See, I was traveling for work, and I stayed in a hostel to save some money. By the time I got to bed I'd been awake for more than 36 hours, so the second I hit the pillow I dropped into one of those abyss-like slumbers. At some point in the night something woke me up - some kind of commotion. I woke up, but I was severely confused - I had no idea where I was or what was going on. I couldn't see much in the darkness - just a mass moving around across the room. The whole thing quickly took on a nightmarish feel. I thought that I was in a cabin, looking through a window into a misty night, watching a large pig trying to break in. At this point my survival instinct kicked in. Obviously I needed to scare the pig away! I tried yelling, but found I couldn't make a noise (thank goodness, in retrospect). So I did the next best thing: I started wildly flapping my arms at the demon pig, beating them against the mattress as loud as I could. Then I fell back asleep. The whole thing took maybe 15 seconds.
Anyway, turns out that what I thought/dreamed was a pig - it was just somebody tossing in their sleep in another bunk. So long story short: if you would have walked into that hostel room at that particular time, you would have seen one guy tossing and turning in his sleep, and another guy staring at him wild-eyed, madly flapping his arms.
|Waving one's arms to frighten off marauding demon pigs is |
technically known as the "Busey Method"
Seriously. Ocean acidification is bad, bad news. And the thing about ocean acidification is that until recently, nobody really saw it coming - so we have a situation in which the basic research is only now being done, even though the effects of ocean acidification may already be occurring. For example, as noted previously on this blog, oyster growers on the west coast of the U.S. have had several years of very poor larval survival, and they - and scientists - are increasingly pointing at 'acidified' ocean water as a potential culprit.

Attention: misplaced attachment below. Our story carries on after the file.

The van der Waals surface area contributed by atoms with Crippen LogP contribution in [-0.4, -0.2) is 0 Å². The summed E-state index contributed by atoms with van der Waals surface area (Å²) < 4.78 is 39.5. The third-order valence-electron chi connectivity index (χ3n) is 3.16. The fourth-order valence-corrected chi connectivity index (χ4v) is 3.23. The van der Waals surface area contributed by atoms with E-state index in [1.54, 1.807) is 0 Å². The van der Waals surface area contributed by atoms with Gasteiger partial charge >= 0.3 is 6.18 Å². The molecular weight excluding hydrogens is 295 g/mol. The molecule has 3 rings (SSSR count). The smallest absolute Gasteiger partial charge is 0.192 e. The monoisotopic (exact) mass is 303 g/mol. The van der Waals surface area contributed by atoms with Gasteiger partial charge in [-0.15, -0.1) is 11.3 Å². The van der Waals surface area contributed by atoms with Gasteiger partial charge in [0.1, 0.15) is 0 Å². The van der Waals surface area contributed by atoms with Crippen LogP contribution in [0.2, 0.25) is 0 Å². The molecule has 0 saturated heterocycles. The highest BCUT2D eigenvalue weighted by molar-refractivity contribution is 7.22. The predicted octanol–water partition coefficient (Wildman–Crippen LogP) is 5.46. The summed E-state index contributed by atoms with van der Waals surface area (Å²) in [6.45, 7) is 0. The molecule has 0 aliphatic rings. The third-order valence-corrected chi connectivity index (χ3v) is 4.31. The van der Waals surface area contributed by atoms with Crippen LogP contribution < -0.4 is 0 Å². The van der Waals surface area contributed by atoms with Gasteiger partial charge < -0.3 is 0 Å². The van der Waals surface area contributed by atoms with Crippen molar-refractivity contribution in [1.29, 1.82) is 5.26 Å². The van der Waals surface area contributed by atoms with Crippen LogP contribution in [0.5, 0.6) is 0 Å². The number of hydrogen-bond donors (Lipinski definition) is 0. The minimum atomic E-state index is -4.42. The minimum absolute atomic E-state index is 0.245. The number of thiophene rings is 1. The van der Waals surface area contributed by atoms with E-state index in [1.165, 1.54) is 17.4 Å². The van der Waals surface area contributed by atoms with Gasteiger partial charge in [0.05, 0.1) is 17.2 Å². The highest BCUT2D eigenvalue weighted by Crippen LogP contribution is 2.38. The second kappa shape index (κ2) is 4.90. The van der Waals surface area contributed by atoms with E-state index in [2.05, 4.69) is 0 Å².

Now, a new study sends a similar message: far from being a 'future' concern, ocean acidification may be affecting shellfish already. U.S. researchers report that two commercially-important east coast shellfish (Northern quahog and Atlantic bay scallop) grown under 'pre-industrial' levels of dissolved carbon dioxide (250 parts per million) displayed more robust growth and survival, and grew thicker shells, than those subjected to present-day CO2 concentrations (roughly 390 ppm).The authors suggest that acidification in today's ocean waters, resulting from two centuries' worth of human-caused carbon dioxide emissions, may be impacting shellfish stocks.
It's little wonder, then, that concerns regarding ocean acidification are rapidly moving from scientists to people who make a living on the water. For example, see this letter from Alaska commercial shellfish growers and fisheries representatives, asking for, among other things, a cap on carbon emissions. And that's really the bottom line - to address ocean acidification, we need to reduce carbon dioxide emissions.
Ocean acidification - it's the ugly, ugly twin of climate change, and unlike a nightmare phantom pig, no amount of arm waving is going to scare it away.